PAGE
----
Surely one of those albums that will make you double check you’ve pressed the right buttons on Spotify, Yawn is the fourth release by Bill Ryder-Jones, also known as The Coral’s guitarist. This is not only because of the considerable style change with respect to his previous albums, but also for the absolutely credible and precise ambience Yawn creates.
It will only take an instant for those with nostalgia for 90s slowcore and its cathartic epics of muted, obsessive sorrow to recognise the world Yawn evokes. Just the first few, lonely electric chords of ‘Mither’, or the puncturing, Buil To Spill riff from the beginning of ‘There Are Worse Things I Could Do”. Or hearing Bill sing “My mistress/My mistress” in the chorus of ‘And Then There’s You’ will do, in remembrance of one of Mark Kozelek’s most famous refrains.
This is what makes the album important, rather than idle talk on the obvious 90s revival we are living in and in which and which Yawn is obviously imbued of. But not a single second of it can be accused of dishonesty, or shrewdness, because there is as much care in arranging the songs as there is in writing them.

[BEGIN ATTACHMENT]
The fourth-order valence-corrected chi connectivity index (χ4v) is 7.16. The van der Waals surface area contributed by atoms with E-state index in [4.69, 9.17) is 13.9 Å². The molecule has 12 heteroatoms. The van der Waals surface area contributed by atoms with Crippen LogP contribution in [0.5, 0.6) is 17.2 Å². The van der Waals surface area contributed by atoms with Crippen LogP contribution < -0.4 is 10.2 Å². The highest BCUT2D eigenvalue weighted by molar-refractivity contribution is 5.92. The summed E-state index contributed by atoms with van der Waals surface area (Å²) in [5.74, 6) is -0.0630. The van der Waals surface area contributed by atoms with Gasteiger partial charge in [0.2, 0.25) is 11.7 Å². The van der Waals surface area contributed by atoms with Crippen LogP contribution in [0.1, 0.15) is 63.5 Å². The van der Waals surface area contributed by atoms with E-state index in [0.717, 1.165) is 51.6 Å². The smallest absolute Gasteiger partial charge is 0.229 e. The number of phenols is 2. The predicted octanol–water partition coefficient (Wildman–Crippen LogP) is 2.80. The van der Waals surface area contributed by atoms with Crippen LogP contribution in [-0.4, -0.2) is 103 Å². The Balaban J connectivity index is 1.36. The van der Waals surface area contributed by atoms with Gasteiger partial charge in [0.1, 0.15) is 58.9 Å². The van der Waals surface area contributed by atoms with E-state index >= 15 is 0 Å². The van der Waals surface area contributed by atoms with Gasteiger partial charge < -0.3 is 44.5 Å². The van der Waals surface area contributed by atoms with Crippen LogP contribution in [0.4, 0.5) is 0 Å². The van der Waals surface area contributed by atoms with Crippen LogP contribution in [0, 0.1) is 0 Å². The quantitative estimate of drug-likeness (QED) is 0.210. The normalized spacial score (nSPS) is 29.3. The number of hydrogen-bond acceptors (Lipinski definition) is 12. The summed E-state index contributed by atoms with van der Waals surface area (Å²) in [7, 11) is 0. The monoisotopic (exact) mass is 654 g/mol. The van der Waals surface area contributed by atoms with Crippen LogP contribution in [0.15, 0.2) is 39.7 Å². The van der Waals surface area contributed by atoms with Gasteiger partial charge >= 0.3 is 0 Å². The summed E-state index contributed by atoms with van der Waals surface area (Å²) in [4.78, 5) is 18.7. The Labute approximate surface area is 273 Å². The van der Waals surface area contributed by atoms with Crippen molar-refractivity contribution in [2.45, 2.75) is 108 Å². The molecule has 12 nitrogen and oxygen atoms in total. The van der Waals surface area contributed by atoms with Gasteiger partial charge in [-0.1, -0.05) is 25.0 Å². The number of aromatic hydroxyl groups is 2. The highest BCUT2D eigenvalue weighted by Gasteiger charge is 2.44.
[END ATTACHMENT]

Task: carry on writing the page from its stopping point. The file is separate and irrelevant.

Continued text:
The solidity of Bill’s songwriting is probably at its highest point in his career, orchestrating an almost perfect tracklist, that goes by in an almost therapeutic fashion. Despite the elegance and thoughtfulness of the record, there is not a song that lacks ambition and drive, as ‘There’s Something On Your Mind’ shows: starting as a seemingly harmless post-Velvet tune, it evolves into guitar epic; there are even hints at post-britpop bands like Elbow and Doves in the gummy, soaring melody of ‘Don’t Be Scared, I Love You’.
There are all the signs of artistic necessity, in Yawn, beneath the very appealing form Bill has chosen for this particular release. This is definitely an album that is meant to stand out, but does so thanks to its inner qualities, as many others Domino releases have done in recent times such as Seamus Fogarty last year.
Words: Lorenzo Righetto